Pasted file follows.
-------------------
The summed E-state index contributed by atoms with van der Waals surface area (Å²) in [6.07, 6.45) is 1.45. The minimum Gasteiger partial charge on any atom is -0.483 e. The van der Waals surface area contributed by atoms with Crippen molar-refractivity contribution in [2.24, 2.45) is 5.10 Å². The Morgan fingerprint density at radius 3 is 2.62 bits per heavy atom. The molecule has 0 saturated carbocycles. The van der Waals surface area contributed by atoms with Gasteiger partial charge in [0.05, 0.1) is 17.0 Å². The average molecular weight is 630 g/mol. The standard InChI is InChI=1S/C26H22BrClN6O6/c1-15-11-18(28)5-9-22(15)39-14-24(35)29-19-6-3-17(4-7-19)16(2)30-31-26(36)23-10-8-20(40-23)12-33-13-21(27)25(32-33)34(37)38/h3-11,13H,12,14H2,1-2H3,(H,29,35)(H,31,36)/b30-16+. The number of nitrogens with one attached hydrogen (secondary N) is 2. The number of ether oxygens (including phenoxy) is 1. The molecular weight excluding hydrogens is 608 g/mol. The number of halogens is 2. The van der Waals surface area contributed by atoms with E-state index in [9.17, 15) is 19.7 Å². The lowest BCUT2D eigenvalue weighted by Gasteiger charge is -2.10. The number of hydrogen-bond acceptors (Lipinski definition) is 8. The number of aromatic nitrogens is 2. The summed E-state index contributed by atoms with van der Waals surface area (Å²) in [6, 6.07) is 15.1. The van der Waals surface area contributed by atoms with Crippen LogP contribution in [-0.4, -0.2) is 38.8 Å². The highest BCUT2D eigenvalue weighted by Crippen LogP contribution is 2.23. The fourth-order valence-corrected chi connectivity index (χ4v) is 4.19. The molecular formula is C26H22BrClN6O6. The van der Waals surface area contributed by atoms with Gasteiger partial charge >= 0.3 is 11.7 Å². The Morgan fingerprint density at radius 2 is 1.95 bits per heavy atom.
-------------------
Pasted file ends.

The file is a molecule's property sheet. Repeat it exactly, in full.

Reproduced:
The summed E-state index contributed by atoms with van der Waals surface area (Å²) in [6.07, 6.45) is 1.45. The minimum Gasteiger partial charge on any atom is -0.483 e. The van der Waals surface area contributed by atoms with Crippen molar-refractivity contribution in [2.24, 2.45) is 5.10 Å². The Morgan fingerprint density at radius 3 is 2.62 bits per heavy atom. The molecule has 0 saturated carbocycles. The van der Waals surface area contributed by atoms with Gasteiger partial charge in [0.05, 0.1) is 17.0 Å². The average molecular weight is 630 g/mol. The standard InChI is InChI=1S/C26H22BrClN6O6/c1-15-11-18(28)5-9-22(15)39-14-24(35)29-19-6-3-17(4-7-19)16(2)30-31-26(36)23-10-8-20(40-23)12-33-13-21(27)25(32-33)34(37)38/h3-11,13H,12,14H2,1-2H3,(H,29,35)(H,31,36)/b30-16+. The number of nitrogens with one attached hydrogen (secondary N) is 2. The number of ether oxygens (including phenoxy) is 1. The molecular weight excluding hydrogens is 608 g/mol. The number of halogens is 2. The van der Waals surface area contributed by atoms with E-state index in [9.17, 15) is 19.7 Å². The lowest BCUT2D eigenvalue weighted by Gasteiger charge is -2.10. The number of hydrogen-bond acceptors (Lipinski definition) is 8. The number of aromatic nitrogens is 2. The summed E-state index contributed by atoms with van der Waals surface area (Å²) in [6, 6.07) is 15.1. The van der Waals surface area contributed by atoms with Crippen LogP contribution in [-0.4, -0.2) is 38.8 Å². The highest BCUT2D eigenvalue weighted by Crippen LogP contribution is 2.23. The fourth-order valence-corrected chi connectivity index (χ4v) is 4.19. The molecular formula is C26H22BrClN6O6. The van der Waals surface area contributed by atoms with Gasteiger partial charge >= 0.3 is 11.7 Å². The Morgan fingerprint density at radius 2 is 1.95 bits per heavy atom.